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What is the main problem with bokashi composting?Updated 3 months ago

The main problem with Bokashi composting is that the fermented waste cannot be used directly as compost in the garden but must first be buried in soil or added to a traditional compost pile to finish decomposing. 

This additional step can be a drawback for individuals without access to outdoor space or a garden. 

Other challenges include:

Cost of Start-up and Maintenance: Bokashi composting requires the purchase of a specific Bokashi bin and Bokashi bran (inoculated with beneficial microbes), which represents an ongoing cost.

Management of Fermented Waste: After the fermentation process, the pre-compost needs to be handled carefully to avoid disturbing the anaerobic conditions it was created under. The fermented material might also have a strong odor that some people find unpleasant.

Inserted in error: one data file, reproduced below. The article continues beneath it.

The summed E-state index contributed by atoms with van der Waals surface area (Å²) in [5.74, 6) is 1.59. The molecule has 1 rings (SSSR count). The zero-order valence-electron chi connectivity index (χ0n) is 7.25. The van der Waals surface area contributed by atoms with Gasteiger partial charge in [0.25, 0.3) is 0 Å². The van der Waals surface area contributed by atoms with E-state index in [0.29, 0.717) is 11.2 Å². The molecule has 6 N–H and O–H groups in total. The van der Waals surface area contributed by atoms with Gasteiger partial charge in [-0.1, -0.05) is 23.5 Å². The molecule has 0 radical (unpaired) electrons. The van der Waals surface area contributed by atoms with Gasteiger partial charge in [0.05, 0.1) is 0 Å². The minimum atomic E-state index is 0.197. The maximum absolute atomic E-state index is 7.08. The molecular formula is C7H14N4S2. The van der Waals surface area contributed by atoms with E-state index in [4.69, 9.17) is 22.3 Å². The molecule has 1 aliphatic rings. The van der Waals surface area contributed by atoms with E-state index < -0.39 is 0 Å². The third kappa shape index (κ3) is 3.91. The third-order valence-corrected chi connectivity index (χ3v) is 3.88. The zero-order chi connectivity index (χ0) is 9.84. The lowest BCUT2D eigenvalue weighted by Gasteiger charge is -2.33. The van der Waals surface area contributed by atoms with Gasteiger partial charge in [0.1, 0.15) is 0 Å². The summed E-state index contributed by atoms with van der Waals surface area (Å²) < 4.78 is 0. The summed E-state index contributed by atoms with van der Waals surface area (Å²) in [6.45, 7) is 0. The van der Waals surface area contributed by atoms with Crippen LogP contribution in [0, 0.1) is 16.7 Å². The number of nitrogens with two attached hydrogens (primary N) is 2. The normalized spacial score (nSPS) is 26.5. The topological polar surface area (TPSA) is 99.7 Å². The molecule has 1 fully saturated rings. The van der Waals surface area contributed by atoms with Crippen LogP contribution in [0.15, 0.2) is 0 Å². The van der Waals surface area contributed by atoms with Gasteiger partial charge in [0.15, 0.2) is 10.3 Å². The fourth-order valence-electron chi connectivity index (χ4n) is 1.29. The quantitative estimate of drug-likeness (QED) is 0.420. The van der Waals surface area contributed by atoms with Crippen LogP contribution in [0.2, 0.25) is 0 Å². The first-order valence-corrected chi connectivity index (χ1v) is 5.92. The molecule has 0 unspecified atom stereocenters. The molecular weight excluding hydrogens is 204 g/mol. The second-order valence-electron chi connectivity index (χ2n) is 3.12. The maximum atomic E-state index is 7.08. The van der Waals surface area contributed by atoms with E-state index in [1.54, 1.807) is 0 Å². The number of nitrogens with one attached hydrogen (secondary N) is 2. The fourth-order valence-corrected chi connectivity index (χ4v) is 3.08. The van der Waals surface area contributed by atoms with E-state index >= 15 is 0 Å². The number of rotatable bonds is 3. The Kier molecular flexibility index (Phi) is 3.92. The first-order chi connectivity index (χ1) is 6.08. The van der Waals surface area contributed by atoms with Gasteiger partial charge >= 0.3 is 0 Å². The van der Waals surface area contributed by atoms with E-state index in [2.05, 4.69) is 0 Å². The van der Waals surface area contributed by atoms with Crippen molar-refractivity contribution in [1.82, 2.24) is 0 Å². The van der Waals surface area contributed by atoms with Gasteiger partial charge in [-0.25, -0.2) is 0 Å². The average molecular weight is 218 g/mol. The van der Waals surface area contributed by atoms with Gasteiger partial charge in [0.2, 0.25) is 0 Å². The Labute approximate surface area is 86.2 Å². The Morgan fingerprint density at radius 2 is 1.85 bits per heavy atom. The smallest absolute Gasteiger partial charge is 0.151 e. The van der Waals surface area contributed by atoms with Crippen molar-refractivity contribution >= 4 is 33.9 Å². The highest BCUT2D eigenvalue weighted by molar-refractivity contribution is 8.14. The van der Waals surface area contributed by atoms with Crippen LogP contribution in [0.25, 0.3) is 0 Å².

Need for Soil or a Garden: The fermented waste needs to be buried in soil to complete decomposition, which can be a significant limitation for people living in apartments or homes without gardens.

Learning Curve: Successfully managing a Bokashi system requires learning how to layer food waste with Bokashi bran effectively and understanding how to maintain the right conditions (e.g., minimizing air exposure, draining liquid regularly).

Liquid By-product Management: Bokashi composting produces a liquid by-product that needs to be drained regularly to avoid anaerobic conditions becoming too acidic. While this liquid can be used as a fertilizer or drain cleaner, managing it can be seen as an additional task.

Despite these challenges, many find Bokashi composting a valuable and efficient method for handling kitchen waste, especially for those with limited space or a desire to compost materials like meat and dairy, which can't be included in traditional composting systems.

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